Americans must not be enslaved to fear
In a curious recall of Abraham Lincoln’s 1858 speech, “A House Divided,” the New York Times recently published a Gallup poll citing 51 percent of Americans fear a terrorist attack on themselves or their loved ones.
It’s time then to remind ourselves that early in the Great Depression we were encouraged by the words of President Franklin D. Roosevelt, that “the only thing we have to fear is fear itself … unreasoning, unjustified terror.” So when today’s presidential candidates offer the world terror in the form of “carpet bombing people into oblivion” and making the “sand glow in the dark” (Ted Cruz) America’s image is tarnished, defiled and open to mockery.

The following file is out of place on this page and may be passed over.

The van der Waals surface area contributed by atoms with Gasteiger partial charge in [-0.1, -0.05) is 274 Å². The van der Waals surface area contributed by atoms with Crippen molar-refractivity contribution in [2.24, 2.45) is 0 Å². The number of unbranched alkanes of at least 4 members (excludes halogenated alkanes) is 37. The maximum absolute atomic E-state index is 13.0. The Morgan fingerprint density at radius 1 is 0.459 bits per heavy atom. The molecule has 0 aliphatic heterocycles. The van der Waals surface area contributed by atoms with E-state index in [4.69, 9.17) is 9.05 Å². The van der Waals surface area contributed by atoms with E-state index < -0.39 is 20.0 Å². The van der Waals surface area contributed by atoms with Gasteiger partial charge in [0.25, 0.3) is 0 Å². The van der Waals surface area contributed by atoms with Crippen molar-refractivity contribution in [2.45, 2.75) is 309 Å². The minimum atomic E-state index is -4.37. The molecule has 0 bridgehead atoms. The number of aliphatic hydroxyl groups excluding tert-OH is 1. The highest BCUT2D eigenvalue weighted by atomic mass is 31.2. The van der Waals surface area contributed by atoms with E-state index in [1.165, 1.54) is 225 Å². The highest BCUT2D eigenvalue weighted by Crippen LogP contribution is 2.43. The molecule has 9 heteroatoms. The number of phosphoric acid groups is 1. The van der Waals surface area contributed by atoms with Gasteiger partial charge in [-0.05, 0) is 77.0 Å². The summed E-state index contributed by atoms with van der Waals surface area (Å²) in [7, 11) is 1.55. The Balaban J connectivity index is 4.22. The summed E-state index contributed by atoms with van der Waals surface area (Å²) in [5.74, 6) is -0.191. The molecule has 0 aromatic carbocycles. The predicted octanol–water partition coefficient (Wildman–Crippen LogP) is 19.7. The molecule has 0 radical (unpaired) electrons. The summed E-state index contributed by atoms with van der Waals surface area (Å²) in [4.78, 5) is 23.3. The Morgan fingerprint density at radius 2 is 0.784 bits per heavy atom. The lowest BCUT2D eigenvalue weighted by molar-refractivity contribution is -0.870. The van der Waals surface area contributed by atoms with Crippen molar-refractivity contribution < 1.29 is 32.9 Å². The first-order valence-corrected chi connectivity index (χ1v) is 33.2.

FDR at the start of World War II presented our nation as the world’s guarantor of four freedoms: speech, worship, freedom from want and fear. When our politicians preach fear and hatred and vie for military aggression against even those who fight our enemies, we forfeit that right to be the preserver of the world’s peace and security.
In our fear of terrorists (chances of Americans succumbing to terrorism are something like 1 in a million) we trounce upon the spirit of Lincoln’s leadership. True Americans value freedom for humanity, and they will never be enslaved to fear because they are able to show a charity that includes even their enemies.